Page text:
The Pololu motor controller provides isolation between the Photon logic (3.3v) and the motor voltage so you will be fine there. Besides the overheating cautions for the Pololu board, you don’t need any other protection for the motors since that’s handled by the DRV8835. However, the motor power supply needs to be able to handle the total motor current requirements. :grinning:

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I am good with the Servo and DC Motor, but my stepper is confusing me a bit. It is fairly small, only 3.9 V and 600 mA. https://www.pololu.com/product/1204

I may have incorrectly assumed my dual motor driver https://www.pololu.com/product/2135 would work with it, but have not found any examples of connection methods, it seems to be only for DC motors. I was planning on using D0, D1, D2, D3 to control the stepper as per program above. I could use a transistor to step-up the current and voltage or purchase a Stepper Motor driver such as https://www.pololu.com/product/1182 which looks easy enough to control with direction and step from the photon digitalWrite. Any opinions about the best method for now?

On second thoughts, if I change my software in the above program can’t I hack my dual motor driver with something like the following diagram??? Instead of PWM, DO and D2 would be either High or Low. D1 and D3 determine the direction of flow through the motor. Then I only need to figure out how to program it so that the current flows at the right time in the right direction in the right order. Opinions Please.

@rocksetta, perhaps the best goof-proof approach, especially with students is to get the Pololu low voltage stepper motor driver:

No fuss, no muss!

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I agree as the stepper motor driver only takes 2 digital pins to control, instead of the above 4 pins. I will look for one that allows higher amps so that we can control larger stepper motors (Some students want to make robot hands etc), but for the present moment, looks like my DC motor driver hack works (Got a really capable student to figure it out:>).

The only problem is that the Servo motor only works on the first loop? I reset the photon and it works again, but for more loops the other motors work fine but the servo does not.

Any suggestions, other than my really bad choice for a power supply (4 AA batteries for all three motors, since they never run at the same time.). I thought maybe the Stepper was still live but I included a stop function.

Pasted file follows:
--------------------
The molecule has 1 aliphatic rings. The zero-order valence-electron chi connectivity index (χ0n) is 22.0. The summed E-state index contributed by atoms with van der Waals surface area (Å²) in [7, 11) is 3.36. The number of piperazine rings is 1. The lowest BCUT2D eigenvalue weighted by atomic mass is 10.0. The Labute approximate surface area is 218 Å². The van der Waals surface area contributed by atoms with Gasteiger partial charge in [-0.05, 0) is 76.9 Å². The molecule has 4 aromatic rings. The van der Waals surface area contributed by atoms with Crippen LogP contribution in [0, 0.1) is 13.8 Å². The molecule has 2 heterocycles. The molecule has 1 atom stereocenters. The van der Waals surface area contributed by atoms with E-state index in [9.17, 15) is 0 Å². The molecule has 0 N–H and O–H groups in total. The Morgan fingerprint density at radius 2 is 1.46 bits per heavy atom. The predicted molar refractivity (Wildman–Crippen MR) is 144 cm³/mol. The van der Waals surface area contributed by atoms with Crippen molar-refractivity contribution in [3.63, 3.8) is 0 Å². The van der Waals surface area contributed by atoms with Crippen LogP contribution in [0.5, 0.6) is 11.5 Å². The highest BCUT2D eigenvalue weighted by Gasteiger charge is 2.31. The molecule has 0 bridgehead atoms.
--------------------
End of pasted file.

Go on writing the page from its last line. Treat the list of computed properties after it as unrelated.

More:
By the way my DC motor (with attached protective capacitor across it’s leads) is https://www.pololu.com/product/3225 and my servo motor is https://www.pololu.com/product/1057

You can see a very messy wiring job video on my twitter feed at https://twitter.com/rocksetta

Oops, my Bad. No common ground for the Servo. Somehow it found a ground for the first loop. Might be more complex since that was just on my debugging run.

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I have an uncanny ability to try things that find issues. For the above program the servo on A4 PWM works fine as long as the DC motor is not running on A5 PWM . If the DC motor PWM channel is switched to TX, RX, or WKP Everything (all three motors) work fine. If the DC motor is on A5 PWM, the servo works once then only after a power reset.

In the reference on https://docs.particle.io/reference/firmware/photon/#analogwrite-

Which states:

On the Photon, this function works on pins D0, D1, D2, D3, A4, A5, WKP, RX and TX with a caveat: PWM timer peripheral is duplicated on two pins (A5/D2) and (A4/D3) for 7 total independent PWM outputs. For example: PWM may be used on A5 while D2 is used as a GPIO, or D2 as a PWM while A5 is used as an analog input. However A5 and D2 cannot be used as independently controlled PWM outputs at the same time.

Thought Particle should know about the issue. I am running GPIO pins on D0, D1, D2, D3.

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So here is a picture of our flexy-hand (Thingiverse http://www.thingiverse.com/thing:242639) The main parts are printed with PLA but the flexible connectors are printed with Ninjaflex (semi-flex).

Note: I connected the smallest two fingers to one servo to make it easier.

It works using a webpage turned into Android App (Phonegap build) and individual motors for each servo. As per above comment, I would really like to see 7 servo’s working with the Photon. I had to do a ton of playing around and eventually settled on D1, D2, RX, TX. I will play around a bit more, but it was really confusing.

Theoretically both these setups for 7 servo’s should work:

D0, D1, A4, A5, WKP, RX, TX

or

D0, D1, D2, D3, WKP, RX, TX

but from my experience it is a bit more confusing. I will have to try all seven and see what the issue is.

My sensor parts just came in from http://www.Robotshop.ca

I Wrote some easy code to use an ultrasonic range finder

Today we got the moisture sensor and muscle sensors working, both were fairly easy.